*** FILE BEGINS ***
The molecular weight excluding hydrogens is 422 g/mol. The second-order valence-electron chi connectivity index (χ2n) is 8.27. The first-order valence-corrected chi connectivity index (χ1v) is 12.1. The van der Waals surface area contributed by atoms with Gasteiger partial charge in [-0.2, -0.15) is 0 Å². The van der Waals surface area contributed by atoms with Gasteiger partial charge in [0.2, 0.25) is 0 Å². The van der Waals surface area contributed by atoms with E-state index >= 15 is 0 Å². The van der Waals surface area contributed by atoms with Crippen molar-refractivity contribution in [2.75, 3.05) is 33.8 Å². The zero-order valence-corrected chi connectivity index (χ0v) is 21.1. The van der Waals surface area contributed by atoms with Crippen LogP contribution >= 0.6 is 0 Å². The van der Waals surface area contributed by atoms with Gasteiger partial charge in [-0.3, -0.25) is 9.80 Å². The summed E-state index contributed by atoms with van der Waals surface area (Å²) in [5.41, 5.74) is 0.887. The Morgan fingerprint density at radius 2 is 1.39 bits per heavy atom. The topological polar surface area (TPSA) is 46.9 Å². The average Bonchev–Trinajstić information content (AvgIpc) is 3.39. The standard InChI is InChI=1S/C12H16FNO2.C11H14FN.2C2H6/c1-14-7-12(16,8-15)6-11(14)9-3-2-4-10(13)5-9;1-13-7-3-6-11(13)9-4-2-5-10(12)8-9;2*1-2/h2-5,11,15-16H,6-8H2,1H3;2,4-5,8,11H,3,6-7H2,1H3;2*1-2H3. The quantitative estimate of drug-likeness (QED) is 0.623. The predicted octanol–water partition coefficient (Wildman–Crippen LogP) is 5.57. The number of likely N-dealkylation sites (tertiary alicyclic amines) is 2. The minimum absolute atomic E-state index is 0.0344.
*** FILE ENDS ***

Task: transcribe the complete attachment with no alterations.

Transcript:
The molecular weight excluding hydrogens is 422 g/mol. The second-order valence-electron chi connectivity index (χ2n) is 8.27. The first-order valence-corrected chi connectivity index (χ1v) is 12.1. The van der Waals surface area contributed by atoms with Gasteiger partial charge in [-0.2, -0.15) is 0 Å². The van der Waals surface area contributed by atoms with Gasteiger partial charge in [0.2, 0.25) is 0 Å². The van der Waals surface area contributed by atoms with E-state index >= 15 is 0 Å². The van der Waals surface area contributed by atoms with Crippen molar-refractivity contribution in [2.75, 3.05) is 33.8 Å². The zero-order valence-corrected chi connectivity index (χ0v) is 21.1. The van der Waals surface area contributed by atoms with Crippen LogP contribution >= 0.6 is 0 Å². The van der Waals surface area contributed by atoms with Gasteiger partial charge in [-0.3, -0.25) is 9.80 Å². The summed E-state index contributed by atoms with van der Waals surface area (Å²) in [5.41, 5.74) is 0.887. The Morgan fingerprint density at radius 2 is 1.39 bits per heavy atom. The topological polar surface area (TPSA) is 46.9 Å². The average Bonchev–Trinajstić information content (AvgIpc) is 3.39. The standard InChI is InChI=1S/C12H16FNO2.C11H14FN.2C2H6/c1-14-7-12(16,8-15)6-11(14)9-3-2-4-10(13)5-9;1-13-7-3-6-11(13)9-4-2-5-10(12)8-9;2*1-2/h2-5,11,15-16H,6-8H2,1H3;2,4-5,8,11H,3,6-7H2,1H3;2*1-2H3. The quantitative estimate of drug-likeness (QED) is 0.623. The predicted octanol–water partition coefficient (Wildman–Crippen LogP) is 5.57. The number of likely N-dealkylation sites (tertiary alicyclic amines) is 2. The minimum absolute atomic E-state index is 0.0344.